The above election to consolidate on a limited basis nonlife and life companies was added to the Code as part of the Tax Reform Act of 1976, Pub. L. 94-455, sec. 1507(a), 90 Stat. 1739, in order that nonlife companies (such as P&C insurance companies, which P&C industry had been experiencing losses and a diminished capacity to write insurance) could use nonlife losses to reduce income of affiliated life companies. Congress anticipated that the option to consolidate nonlife and life companies would, in particular, improve the financial condition of P&C insurance companies. See S. Rept. 94-938, at 454-455 (1976), 1976-3 C.B. (Vol. 3) 49, 492-493.

Congress, however, in order to minimize trafficking by profitable life insurance companies in unprofitable P&C insurance companies, provided certain rules and limitations on the use in consolidated Federal income tax returns of nonlife losses to reduce life income. See S. Rept. 94-938, supra at 454-455, 1976-3 C.B. (Vol. 3) at 492-493; 122 Cong. Rec. 24680-24685 (1976).

Section 1503(c)(1) provides generally that where an election is made under section 1504(c)(2) to include both nonlife and life companies in a consolidated Federal income tax return, certain losses of nonlife companies may be taken into account and may reduce income of the life companies included in the return but only pursuant to regulations prescribed by the Secretary. Sec. 1503(c)(1).

Section 1503(c)(1) also provides that nonlife losses must first be carried back against prior year income of the particular nonlife companies that incurred the losses, and nonlife losses that are not absorbed as carrybacks against prior year income of the nonlife companies may be applied against income of the life companies to the extent of only 35 percent of the nonlife CNOL or 35 percent of the income of the life companies, whichever is less. 1 Section 1503(c)(1) provides in part as follows:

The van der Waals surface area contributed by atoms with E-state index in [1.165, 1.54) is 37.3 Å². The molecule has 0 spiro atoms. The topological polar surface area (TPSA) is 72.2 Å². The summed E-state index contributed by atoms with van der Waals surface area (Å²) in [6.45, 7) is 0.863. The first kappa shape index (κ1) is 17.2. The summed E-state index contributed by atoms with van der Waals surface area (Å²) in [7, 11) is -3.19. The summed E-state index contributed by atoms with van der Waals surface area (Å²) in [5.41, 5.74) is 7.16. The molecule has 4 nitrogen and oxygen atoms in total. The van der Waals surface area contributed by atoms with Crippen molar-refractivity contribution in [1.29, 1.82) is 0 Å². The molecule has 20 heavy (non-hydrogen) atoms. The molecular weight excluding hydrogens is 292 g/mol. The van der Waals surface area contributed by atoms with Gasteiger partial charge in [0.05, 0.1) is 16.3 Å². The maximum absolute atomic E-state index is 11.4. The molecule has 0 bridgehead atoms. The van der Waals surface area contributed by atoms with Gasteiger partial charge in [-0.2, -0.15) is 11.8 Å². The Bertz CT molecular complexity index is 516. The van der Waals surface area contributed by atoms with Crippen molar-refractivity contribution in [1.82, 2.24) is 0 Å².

**********

1 For 1982, sec. 1503(c)(1) limits the losses that are allowed to reduce life income to 30 percent of the income of the life companies or 30 percent of the nonlife CNOL, whichever is less.

**********

(1) IN GENERAL.≈If an election under section 1504(c)(2) is in effect for the taxable year and the consolidated taxable income of the * * * [nonlife members of the group] results in a consolidated net operating loss for such taxable year, then under regulations prescribed by the Secretary, the amount of such loss which cannot be absorbed in the applicable carryback periods against the taxable income of such * * * [nonlife members of the group] shall be taken into account in determining the consolidated taxable income of the affiliated group for such taxable year to the extent of 35 percent of such loss or 35 percent of the taxable income of the * * * [life members of the group], whichever is less. * * *